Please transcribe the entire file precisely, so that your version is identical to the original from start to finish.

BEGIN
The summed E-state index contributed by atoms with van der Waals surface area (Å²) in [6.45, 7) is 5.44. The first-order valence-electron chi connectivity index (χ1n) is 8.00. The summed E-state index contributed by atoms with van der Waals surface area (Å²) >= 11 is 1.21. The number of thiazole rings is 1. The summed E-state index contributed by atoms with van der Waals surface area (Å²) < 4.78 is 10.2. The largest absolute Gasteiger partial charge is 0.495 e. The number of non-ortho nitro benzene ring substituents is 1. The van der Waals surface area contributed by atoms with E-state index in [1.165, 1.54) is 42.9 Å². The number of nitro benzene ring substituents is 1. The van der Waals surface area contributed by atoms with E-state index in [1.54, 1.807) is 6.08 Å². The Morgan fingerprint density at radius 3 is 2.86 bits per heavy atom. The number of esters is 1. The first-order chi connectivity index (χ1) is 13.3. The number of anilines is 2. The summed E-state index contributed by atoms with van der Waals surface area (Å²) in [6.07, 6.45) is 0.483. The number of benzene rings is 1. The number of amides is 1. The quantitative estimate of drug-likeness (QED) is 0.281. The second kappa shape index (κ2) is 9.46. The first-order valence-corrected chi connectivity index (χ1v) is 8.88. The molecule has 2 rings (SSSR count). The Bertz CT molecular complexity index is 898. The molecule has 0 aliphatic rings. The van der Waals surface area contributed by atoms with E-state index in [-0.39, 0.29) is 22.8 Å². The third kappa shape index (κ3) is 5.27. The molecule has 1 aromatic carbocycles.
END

The summed E-state index contributed by atoms with van der Waals surface area (Å²) in [6.45, 7) is 5.44. The first-order valence-electron chi connectivity index (χ1n) is 8.00. The summed E-state index contributed by atoms with van der Waals surface area (Å²) >= 11 is 1.21. The number of thiazole rings is 1. The summed E-state index contributed by atoms with van der Waals surface area (Å²) < 4.78 is 10.2. The largest absolute Gasteiger partial charge is 0.495 e. The number of non-ortho nitro benzene ring substituents is 1. The van der Waals surface area contributed by atoms with E-state index in [1.165, 1.54) is 42.9 Å². The number of nitro benzene ring substituents is 1. The van der Waals surface area contributed by atoms with E-state index in [1.54, 1.807) is 6.08 Å². The Morgan fingerprint density at radius 3 is 2.86 bits per heavy atom. The number of esters is 1. The first-order chi connectivity index (χ1) is 13.3. The number of anilines is 2. The summed E-state index contributed by atoms with van der Waals surface area (Å²) in [6.07, 6.45) is 0.483. The number of benzene rings is 1. The number of amides is 1. The quantitative estimate of drug-likeness (QED) is 0.281. The second kappa shape index (κ2) is 9.46. The first-order valence-corrected chi connectivity index (χ1v) is 8.88. The molecule has 2 rings (SSSR count). The Bertz CT molecular complexity index is 898. The molecule has 0 aliphatic rings. The van der Waals surface area contributed by atoms with E-state index in [-0.39, 0.29) is 22.8 Å². The third kappa shape index (κ3) is 5.27. The molecule has 1 aromatic carbocycles.